Winning ways against Red Sox, Yankees a sign of things to come for rebuilding White Sox?


Whether or not a 4-3 week against two of baseball’s best ends up being a turning point in this process, is it at the very least a sign of things to come from this rebuilding White Sox franchise?

An above-.500 August transitioned to a four-game split this Labor Day weekend against the Boston Red Sox, the winningest and highest-scoring team in the game, as much a favorite to win this fall’s World Series as anyone. Sunday’s decisive 8-0 victory finished off a week that started with a series win against the New York Yankees in the Bronx, something the White Sox hadn’t done since the World Series season of 2005.

With ace-like pitching from Carlos Rodon, the excitement-generating arrival of Michael Kopech, signs of progress from Lucas Giolito and Reynaldo Lopez, the rapid assemblage of a futuristic bullpen and a more prolific offense than we’ve seen through the vast majority of this 2018 campaign, some are already dubbing this a turning point in Rick Hahn’s rebuilding effort. And maybe we’ll look back one day and be able to definitively call it just that.

But even if the turning point is still down the road a bit — there’s reason to expect 2019 could feature the same lack of a pennant chase that 2018 does — this sort of competing with baseball’s strongest teams, two of the game’s perennial contenders, is what the planned outcome is for this whole thing.

“It just shows what kind of a team this team’s going to be over the next couple years,” said James Shields, the veteran arm who’s watching this all unfold around him. “It all starts with the starting pitching. Our starting pitching, for the most part, did really well this series, and if we can continue that — and our hitters, their approach has been great over the last three to four weeks. We’re going to try to finish strong here and build off of it for next year.”

As Shields mentioned, the most promising development has been the starting pitching, which has been mostly terrific of late. Rodon has been one of baseball’s best pitchers over the last two months, and even his first non-quality start since the end of June on Saturday has his season ERA at 2.89 and his ERA since the beginning of July at 2.19. Kopech has allowed just one run in his 11 innings as a major leaguer. Giolito has a 2.84 ERA in his last four starts. And Lopez had one of his finest outings of the year this week, holding the Yankees to one run in seven innings.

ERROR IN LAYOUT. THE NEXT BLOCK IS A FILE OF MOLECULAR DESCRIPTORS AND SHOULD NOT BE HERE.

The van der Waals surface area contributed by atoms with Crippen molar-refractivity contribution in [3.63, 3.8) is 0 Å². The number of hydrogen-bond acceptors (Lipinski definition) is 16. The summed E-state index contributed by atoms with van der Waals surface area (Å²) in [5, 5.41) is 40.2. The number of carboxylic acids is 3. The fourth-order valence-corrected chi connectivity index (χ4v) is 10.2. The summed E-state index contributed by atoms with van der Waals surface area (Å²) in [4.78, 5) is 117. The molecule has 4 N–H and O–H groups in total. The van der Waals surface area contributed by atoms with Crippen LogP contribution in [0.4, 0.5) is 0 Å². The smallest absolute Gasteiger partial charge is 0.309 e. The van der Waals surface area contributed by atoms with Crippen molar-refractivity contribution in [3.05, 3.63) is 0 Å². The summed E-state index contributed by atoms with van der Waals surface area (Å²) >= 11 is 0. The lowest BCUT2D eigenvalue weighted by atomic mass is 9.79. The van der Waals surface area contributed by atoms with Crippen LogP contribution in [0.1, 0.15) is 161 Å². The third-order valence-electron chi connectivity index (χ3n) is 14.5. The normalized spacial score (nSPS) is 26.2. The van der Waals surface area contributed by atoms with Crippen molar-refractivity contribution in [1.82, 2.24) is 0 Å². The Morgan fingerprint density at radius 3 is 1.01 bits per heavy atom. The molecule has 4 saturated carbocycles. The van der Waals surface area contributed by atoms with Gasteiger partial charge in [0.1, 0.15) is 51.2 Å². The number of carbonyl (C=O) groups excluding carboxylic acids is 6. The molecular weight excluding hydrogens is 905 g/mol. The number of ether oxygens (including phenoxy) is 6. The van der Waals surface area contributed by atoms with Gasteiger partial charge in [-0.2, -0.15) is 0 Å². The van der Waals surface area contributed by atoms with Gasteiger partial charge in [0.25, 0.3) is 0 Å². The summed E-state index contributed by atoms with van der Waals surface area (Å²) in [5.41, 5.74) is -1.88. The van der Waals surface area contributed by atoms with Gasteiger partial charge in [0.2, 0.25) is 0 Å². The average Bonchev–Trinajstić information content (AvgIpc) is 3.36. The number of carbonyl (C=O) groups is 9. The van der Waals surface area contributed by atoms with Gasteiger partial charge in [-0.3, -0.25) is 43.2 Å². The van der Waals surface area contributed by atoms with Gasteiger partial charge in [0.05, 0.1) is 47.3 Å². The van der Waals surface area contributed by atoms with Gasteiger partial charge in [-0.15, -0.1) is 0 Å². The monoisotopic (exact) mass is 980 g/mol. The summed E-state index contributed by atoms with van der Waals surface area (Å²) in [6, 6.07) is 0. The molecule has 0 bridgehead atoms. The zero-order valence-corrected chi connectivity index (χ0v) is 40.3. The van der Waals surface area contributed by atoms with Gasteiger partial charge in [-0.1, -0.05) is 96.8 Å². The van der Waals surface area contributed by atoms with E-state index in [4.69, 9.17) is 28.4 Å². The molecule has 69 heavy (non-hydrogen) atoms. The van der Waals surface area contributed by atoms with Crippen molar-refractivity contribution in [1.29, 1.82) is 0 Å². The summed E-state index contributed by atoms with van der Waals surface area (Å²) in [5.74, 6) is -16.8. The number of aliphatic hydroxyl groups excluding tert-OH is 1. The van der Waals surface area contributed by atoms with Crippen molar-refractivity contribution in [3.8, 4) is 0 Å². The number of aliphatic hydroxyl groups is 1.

There’s reason to be excited about a new-look bullpen. After trading away Joakim Soria, Luis Avilan and Xavier Cedeno, the relief corps has gone from veteran-heavy to young in a snap, adding Ryan Burr, Ian Hamilton, Caleb Frare and Aaron Bummer to the mix. Hamilton and Frare debuted in this series against the Red Sox and each logged a 1-2-3 inning.

But perhaps the most drastic difference has been the offense, which has banged out 10 hits in 11 of the last 20 games and scored a total of 33 runs in the seven games against the Yankees and Red Sox. Daniel Palka homered for the 20th time this season in Sunday’s win. Tim Anderson set a new career best with his 18th homer. Matt Davidson is one away from 20, and Yoan Moncada is three away. Add the injured Jose Abreu and his 22 bombs to that group, and the White Sox could end the season with five members of the 20-homer club.

The team’s improved hitting of late has created some significant space between its first- and second-half numbers, with the team’s collective second-half OPS of .744 nearly 40 points higher than its first-half mark.

“The second half has just been a whole different team. Same guys, things are just clicking more consistently,” Palka said. “We are good, despite what the record is. We are playing our best right now, and it’s showing off with these series records.”

“A lot of good things are happening,” Anderson said. “Hopefully we can keep it up for the future and keep playing and keep having fun. Going out there and seeing what happens.”

If things go according to plan, then the “hardest part of the rebuild” will be in the rear-view mirror. It’s these White Sox who will show up at the start of the 2019 campaign, along with a full season of Kopech, the expected arrival of Eloy Jimenez and the beginning of an ever-increasing wave of top-ranked prospects washing ashore on the South Side.

One week near the end of a losing season might not be the defining moment of the rebuild, especially considering that many of the players in this current group — but certainly more than the number at season’s beginning — aren’t expected to play starring roles on those planned championship-contending squads of White Sox future. But going head to head and coming out on top against teams like the Yankees and Red Sox, playing this kind of baseball, that is the plan.

“I think for all of us, the team, myself, the whole organization, we should feel really good about how they’re going about doing their business,” manager Rick Renteria said. “I think we’ve talked about hopefully having them settle in and get a feel of who they are and what they’re capable of doing.

“All these guys are stepping up a little bit.”

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